Commentaries and Translation of Auenbrugger's work on "Percussion." The first edition was printed in 1808. It saved Auenbrugger from oblivion and forced his work on the attention of men before auscultation was discovered.
"Diseases of the Heart," 1806. An important book, but less so than if Corvisart had written it himself. It was made up from his lectures. This, with his "Commentaries on Auenbrugger" would have immortalized him had he done nothing else. He was the first of the modern physicians; founder of the brilliant French school in the early part of the nineteenth century; first professor of medicine in the Medical Clinic in Paris, 1795; one of the founders of modern pathologic anatomy; physician to Napoleon.
LAENNEC, RENÉ-THÉOPHILE-HIPPOLYTE. 1781-1826.
First edition of the "Mediate Auscultation."
In this Laennec followed an analytic method, describing in connection with each sign the anatomic lesion indicated. It is the outcome of "one of the purest and most individual discoveries ever made in the history of science."-(Benjamin Ward Richardson.)
Second edition, the final one by his own hands. In this, an entirely new work, he followed a synthetic method, with descriptions of disease
that proved the vast industry and talent of the author. It is a book of pathology, as well as diagnosis, a complete treatise on diseases of the heart and lungs, useful even at the present day. Even the treatment, the weakest part, is far in advance of its time.
Showing the author's account of the discovery of mediate auscultation. (Ramadge's English edition.)
PIORRY, P. A. 1794-1879.
First edition (1828) of Piorry's work on "Mediate Percussion," in which the first advance was made in that art since the time of Auenbrugger, namely, the use of the pleximeter. In this, and still more in later works, Piorry was led astray by a search for refinements in exact percussion that were only slowly overcome by the work of Skoda.
SKODA, JOSEPH. 1805-1881.
First edition (1839) of the "Abhandlung ueber Perkussion und Auskultation."
In this epoch-making work Skôda turned from the ultraexact methods of the French, who aimed at discovering specific signs for each disease, and laid the foundation of modern physical diagnosis, in which signs indicate physical conditions, which must be interpreted by the revelations of pathologic anatomy. Like Auenbrugger, Skôda was long neglected by his fellow-countrymen. The copy shown was bought uncut. Later, many editions were published, some of them large ones, and translations in several languages.
LOUIS, P. C. A. 1787-1872.
The first edition (1825) of the great work on "Phthisis." An unsurpassed masterpiece, said to be "the most profound exposition of the natural history of a chronic disease of which the literature of any age or country can boast." The first work on tuberculosis in which the whole condition of the patient was thoroughly examined; before that many organs and functions in the tuberculous were never studied. GERHARD, WILLIAM W. 1809-1872.
"Lectures on Diseases of the Chest."
Gerhard was a pupil of Louis, and was considered the most distinguished American who studied in Paris between 1830 and 1840. The first who distinguished clearly between typhoid and typhus fevers (article published in The American Journal of the Medical Sciences, 1835). The book shown is his principal work. Diseases of the lungs and the pericardium are especially well done. The treatment of pneumonia is the old-fashioned one-bleeding, tartar emetic, et cetera.
BOWDITCH, HENRY I. 1808-1892.
The "Young Stethoscopist" (1846) is a fine example of the work done by the American pupils of Louis.
JENNER, EDWARD. 1749-1823.
The second edition of the "Inquiry" into the causes and effects of the Variola Vaccinæ (1800), an exact reprint of the first or 1798 edition.
"No book so small has ever been talked about so much; no book has been read from the original so little; no book of such dimensions has made the name of any author so famous; no book has been so much praised at second hand." Jenner transformed a local into a universal belief.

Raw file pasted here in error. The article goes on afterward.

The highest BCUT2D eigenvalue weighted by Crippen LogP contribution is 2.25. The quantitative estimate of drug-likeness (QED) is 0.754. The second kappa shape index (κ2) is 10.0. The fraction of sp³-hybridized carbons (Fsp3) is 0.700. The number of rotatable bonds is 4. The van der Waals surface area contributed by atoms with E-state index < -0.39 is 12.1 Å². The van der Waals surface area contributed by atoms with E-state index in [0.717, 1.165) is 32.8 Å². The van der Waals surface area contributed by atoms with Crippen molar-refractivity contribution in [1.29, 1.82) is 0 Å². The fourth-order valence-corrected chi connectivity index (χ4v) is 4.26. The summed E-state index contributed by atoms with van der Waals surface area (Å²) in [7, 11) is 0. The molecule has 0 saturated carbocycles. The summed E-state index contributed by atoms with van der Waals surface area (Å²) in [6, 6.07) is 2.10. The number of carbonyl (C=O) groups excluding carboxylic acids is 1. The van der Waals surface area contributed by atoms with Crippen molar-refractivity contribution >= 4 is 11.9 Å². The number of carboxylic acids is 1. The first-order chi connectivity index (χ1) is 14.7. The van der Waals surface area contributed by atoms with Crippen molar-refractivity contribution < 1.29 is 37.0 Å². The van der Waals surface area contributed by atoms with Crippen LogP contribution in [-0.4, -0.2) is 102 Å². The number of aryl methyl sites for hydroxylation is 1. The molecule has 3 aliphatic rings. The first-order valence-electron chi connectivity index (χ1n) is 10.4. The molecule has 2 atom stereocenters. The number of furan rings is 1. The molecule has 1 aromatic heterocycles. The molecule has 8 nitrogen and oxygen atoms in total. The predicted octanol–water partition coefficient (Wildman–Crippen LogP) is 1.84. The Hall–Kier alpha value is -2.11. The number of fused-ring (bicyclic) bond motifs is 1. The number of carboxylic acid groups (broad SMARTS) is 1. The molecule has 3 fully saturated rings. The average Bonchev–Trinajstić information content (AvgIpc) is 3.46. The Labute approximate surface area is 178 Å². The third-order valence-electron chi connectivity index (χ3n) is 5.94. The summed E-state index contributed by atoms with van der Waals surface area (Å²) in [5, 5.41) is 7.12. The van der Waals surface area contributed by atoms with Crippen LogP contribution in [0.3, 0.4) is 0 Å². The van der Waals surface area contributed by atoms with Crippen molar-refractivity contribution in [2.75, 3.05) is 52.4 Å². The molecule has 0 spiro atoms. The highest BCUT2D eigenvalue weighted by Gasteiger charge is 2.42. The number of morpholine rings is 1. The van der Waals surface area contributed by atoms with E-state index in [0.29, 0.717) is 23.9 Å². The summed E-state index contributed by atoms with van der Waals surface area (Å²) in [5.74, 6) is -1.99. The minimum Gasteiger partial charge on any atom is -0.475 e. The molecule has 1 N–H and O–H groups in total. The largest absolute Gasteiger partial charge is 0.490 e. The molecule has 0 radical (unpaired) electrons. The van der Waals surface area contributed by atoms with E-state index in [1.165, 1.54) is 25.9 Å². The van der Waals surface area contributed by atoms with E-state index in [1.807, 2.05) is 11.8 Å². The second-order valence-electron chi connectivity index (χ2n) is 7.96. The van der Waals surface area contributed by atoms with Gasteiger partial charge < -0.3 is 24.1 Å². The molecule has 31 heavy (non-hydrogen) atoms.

Latin translation of Jenner's first three works into Latin, made by Aloisius Careno, published in Vienna in 1799. An important factor in the dissemination of a knowledge of Jenner's discovery.
WATERHOUSE, BENJAMIN. 1754-1846.
"A Prospect of Exterminating the Smallpox," 1802.
Professor of Medicine in the Cambridge (afterwards, Harvard) Medical School. Introduced vaccination (1800) into the United States, assisted its use by his writings and by enlisting the interest of President Jefferson. Was called the "Jenner of the New World." The copy of his book shown was given to the father of Oliver Wendell Holmes by Waterhouse, and later belonged to the Autocrat. It bears. his book-plate.
In this "Account of the Varioloid Epidemic," published in 1820, the author, considered the most learned physician in Scotland, demonstrated the identity of smallpox and varioloid, and showed that the latter could occur in those who had had smallpox, or had been vaccinated, as well as in those who had never passed through the other disHe showed the unity of several varieties of variolous disease, and thought that chickenpox also was merely a variety of smallpox.
CAREY, MATHEW. 1760-1839.
"Account of the Malignant [Yellow] Fever," in Philadelphia. A classic of the first rank. It was written in two weeks and went through four editions: November 13, November 23, November 30, 1793, and January 16, 1794. Almost equal to DeFoe's account of the plague in London, but Carey's work was written in the same season, while DeFoe's was composed long after the plague, of which he saw little or nothing.
"A Collection of Papers on the Subject of Bilious Fevers, et cetera." The lexicographer got out this collection of reports by physicians, with comments, in 1896, before his more celebrated work on "Epidemic Diseases." It is chiefly interesting now in the light it throws on the manners and customs of the time.
DRAKE, DANIEL. 1785-1852.
Equally eminent as patriot, philanthropist and medical author. The book on "Diseases of the Mississippi Valley" is unrivalled in the amount and variety of its material, and is equally remarkable for the charm of its style, the volume of information on diseases and their treatment in a time and place unique in the history of the world, and the glimpses of a civilization that must always be interesting to Americans. The Committee on Medical Literature of the American